"When we feel both our love for this world and the pain of this world - together, at the same time - the heart breaks out of its shell. To live with an open heart is to experience life full strength."
~ John Welwood
When you plant a tree
every leaf that grows will tell you,
what you sow will bear fruit.
So if you have any sense, my friend
don’t plant anything but love.
Wash your hands of all desires and
come to the table of Love.
So much love, personal, Universal, both, and neither,
Enjoy some love-filled photos from the last couple of months...
Sunflowers growing next to a wild camping spot where Jen and I stayed just before the yatra started.
Another wild camping spot. Hello! People!! I'm trying to sleep here! We never figured out what the occasion was.
A night of live Celtic music and dancing. So fun to watch.
I was a child porter most of the yatra. I loved it.
Inexplicable. It was a setting on Jen's camera. She looks like a happy Labrador Retriever, while I don't look that different.
A sunset meditation session on the yatra.
Impromptu music on the yatra, with Siddhartha singing his "Yatra No-Blues."
What? They serve coffee and ice cream on the yatra? They did, sort of, on this day. That must account for the guilty smiles.
These guys lit the place up when they played a free concert in Carcassonne the night the yatra ended. They're called "La Troba Kung Fu," from Barcelona.
Kristien and Ivet making a beautiful lunch in the van.
Inside Chateau Puivert, our first stop on a one-week meandering tour after the yatra ended.
Ruins of Chateau Puivert.
Kristien had the brainstorm to hike to the top of Bugarach mountain with our sleeping bags and some food to spend the night. I didn't want to, but Ivet did, so I, thankfully, was forced to go along. Fun! Some people think that aliens live in the mountain, but we didn't see any. True on both counts.
Another unplanned excursion, up this cold creek for a shallow swim on a hot day.
I eat so much better when there are women in the van.
At a small village festival, they're seeing who guessed the closes to the weight of the wrapped ham, on the left.
A tiny little lady bug of some sort.
Lanza, son of Lydia and Denis.
Lydia, Denis and friends. The guy on the right rowed a kayak from the north of France, around Spain and Portugal, into the Meditteranean and along the coast all the way to Turkey. 18 months and 10,000 kilometers. Among other adventures, Denis bought donkeys and walked for 600 kilometers in the Rajasthan desert.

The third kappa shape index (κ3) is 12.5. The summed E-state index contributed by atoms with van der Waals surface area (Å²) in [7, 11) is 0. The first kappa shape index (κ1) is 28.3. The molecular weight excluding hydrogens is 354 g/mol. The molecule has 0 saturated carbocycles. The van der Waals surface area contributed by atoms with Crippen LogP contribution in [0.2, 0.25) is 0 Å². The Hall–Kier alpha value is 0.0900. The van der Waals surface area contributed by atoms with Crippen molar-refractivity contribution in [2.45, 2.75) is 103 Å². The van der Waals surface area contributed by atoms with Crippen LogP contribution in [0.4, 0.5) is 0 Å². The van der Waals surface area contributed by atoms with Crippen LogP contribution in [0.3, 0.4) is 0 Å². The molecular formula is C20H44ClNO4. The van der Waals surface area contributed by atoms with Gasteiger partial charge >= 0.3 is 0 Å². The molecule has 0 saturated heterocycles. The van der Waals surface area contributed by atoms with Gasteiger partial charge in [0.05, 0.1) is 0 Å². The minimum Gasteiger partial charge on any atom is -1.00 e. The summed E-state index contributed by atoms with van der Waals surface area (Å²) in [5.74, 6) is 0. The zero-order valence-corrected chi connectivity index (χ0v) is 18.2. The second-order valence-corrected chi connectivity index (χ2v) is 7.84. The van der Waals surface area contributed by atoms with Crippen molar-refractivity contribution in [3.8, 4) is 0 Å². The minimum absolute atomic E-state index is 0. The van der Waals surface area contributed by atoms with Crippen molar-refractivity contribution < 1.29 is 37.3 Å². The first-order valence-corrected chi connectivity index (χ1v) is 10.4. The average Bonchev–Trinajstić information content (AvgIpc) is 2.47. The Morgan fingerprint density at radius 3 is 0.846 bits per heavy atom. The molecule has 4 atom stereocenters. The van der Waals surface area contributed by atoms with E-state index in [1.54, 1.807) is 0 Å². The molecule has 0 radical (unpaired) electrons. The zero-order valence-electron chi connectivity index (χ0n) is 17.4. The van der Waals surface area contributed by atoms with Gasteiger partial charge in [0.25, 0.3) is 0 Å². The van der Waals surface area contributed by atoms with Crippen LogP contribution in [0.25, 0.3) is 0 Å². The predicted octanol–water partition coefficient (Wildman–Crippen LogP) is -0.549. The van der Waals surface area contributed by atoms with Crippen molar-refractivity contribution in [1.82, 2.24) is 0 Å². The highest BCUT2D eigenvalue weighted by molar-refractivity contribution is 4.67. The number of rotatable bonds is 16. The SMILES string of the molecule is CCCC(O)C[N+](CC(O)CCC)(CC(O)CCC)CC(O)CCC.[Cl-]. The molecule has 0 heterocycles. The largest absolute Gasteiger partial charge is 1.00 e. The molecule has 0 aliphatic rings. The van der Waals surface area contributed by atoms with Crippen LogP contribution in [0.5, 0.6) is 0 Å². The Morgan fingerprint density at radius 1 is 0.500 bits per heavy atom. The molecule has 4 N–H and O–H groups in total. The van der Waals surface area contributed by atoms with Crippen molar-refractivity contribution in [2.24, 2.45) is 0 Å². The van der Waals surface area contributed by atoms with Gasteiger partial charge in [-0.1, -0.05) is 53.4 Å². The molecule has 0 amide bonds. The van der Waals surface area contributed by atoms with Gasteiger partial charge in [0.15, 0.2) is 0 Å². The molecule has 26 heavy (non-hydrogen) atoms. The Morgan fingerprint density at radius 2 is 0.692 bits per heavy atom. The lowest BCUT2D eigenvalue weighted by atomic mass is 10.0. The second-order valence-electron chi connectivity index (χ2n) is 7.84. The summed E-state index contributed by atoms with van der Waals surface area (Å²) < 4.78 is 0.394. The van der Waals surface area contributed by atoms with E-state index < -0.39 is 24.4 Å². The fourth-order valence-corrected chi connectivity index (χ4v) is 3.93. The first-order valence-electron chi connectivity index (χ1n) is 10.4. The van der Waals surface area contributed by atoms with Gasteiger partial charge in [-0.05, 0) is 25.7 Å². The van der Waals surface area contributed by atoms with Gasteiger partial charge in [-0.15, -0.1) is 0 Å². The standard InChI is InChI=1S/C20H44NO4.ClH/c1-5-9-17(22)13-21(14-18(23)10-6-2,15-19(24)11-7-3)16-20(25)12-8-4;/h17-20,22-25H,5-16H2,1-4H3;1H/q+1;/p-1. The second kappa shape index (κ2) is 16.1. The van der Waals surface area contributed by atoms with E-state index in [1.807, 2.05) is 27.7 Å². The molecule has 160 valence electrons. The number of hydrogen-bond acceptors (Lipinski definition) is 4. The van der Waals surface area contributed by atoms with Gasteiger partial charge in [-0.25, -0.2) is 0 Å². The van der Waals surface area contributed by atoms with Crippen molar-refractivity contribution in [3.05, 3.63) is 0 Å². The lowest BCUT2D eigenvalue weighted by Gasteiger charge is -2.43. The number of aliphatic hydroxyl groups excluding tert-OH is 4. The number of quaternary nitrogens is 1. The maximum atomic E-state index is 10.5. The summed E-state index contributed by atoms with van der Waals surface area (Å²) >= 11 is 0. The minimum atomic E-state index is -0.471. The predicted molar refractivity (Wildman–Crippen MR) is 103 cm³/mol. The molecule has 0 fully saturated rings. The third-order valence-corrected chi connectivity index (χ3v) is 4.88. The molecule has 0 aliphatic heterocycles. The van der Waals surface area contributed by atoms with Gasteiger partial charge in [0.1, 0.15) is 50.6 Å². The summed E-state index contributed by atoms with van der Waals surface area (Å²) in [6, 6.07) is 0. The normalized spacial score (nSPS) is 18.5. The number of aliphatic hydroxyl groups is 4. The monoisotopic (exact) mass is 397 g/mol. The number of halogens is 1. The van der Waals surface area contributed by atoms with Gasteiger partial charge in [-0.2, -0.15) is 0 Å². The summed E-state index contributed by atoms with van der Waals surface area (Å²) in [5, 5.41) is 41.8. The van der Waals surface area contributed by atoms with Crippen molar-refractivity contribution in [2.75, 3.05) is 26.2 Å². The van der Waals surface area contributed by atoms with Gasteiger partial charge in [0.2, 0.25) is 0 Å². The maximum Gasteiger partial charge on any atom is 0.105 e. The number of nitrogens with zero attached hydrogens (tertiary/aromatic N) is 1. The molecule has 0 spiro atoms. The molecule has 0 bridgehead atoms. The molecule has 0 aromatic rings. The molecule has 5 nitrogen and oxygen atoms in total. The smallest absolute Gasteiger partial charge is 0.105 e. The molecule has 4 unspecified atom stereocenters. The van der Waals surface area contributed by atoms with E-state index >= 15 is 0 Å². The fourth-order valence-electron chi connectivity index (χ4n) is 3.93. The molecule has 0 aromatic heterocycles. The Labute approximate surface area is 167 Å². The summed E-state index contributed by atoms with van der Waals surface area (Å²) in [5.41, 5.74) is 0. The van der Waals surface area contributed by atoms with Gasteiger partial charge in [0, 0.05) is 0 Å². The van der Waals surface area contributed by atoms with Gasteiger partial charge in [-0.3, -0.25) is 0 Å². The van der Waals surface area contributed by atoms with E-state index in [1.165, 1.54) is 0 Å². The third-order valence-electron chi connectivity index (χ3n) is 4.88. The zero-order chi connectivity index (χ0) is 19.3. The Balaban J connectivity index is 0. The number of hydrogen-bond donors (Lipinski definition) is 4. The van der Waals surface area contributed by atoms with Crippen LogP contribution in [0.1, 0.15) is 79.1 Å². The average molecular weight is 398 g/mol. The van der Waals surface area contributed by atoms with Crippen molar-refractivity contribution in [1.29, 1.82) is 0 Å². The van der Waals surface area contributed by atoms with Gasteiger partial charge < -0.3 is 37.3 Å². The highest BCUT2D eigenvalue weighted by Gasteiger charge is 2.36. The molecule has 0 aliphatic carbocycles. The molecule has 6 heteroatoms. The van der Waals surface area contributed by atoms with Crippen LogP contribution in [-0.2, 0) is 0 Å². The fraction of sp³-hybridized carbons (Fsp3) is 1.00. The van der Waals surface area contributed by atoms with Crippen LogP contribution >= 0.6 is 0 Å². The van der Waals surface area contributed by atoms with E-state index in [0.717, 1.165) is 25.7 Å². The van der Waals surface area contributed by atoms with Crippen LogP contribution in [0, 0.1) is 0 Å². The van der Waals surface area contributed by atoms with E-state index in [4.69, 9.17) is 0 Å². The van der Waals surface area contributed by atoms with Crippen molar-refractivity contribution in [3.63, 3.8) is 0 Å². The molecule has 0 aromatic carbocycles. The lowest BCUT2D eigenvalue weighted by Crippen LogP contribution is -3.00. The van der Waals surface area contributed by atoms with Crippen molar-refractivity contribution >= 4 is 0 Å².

In the top image, you can just see the kid launching himself off this Devil's Bridge. In the bottom image he lands. The bridge was built in the first half of the 11th century. Dang.
Water rushing through an arch, feeding the falls shown in photos further down.
A church in La Roque-sur-Cèze, a beautiful stone village.
Wandering up the street in La Roque-sur-Cèze. Notice how the wall arches toward the street at the second floor.
The impressive Cascade du Sautadet at La Roque-sur-Cèze.
Just downstream from the falls.
A panoramic of the falls. Click the photo to enlarge it.
Another famous river and gorge - the Ardeche. One of these days, soon in geologic time, the left and right portions of the river will join at the narrow part, and bypass the section at the bottom of the photo.
I went on a walk without the least clue where I was going. Using Google Maps on my phone, I could see that this muddy, rutted road was shown on the map, and it allowed me to do a big loop.
I came across this scary-looking abandoned house in the forest.
Inside the scary house. I got scared and left!
Fall is coming.
This reminds me of Lake Tahoe.
The big rock in the center has a big Private Property sign painted on it. "Hey you kids! Get off my rock!"
Polished granite, I believe. I camped just next to this flowing river. Lovely.
Cascade de Runes in the Cevennes National Park. It was rainy and cold. Time to go home?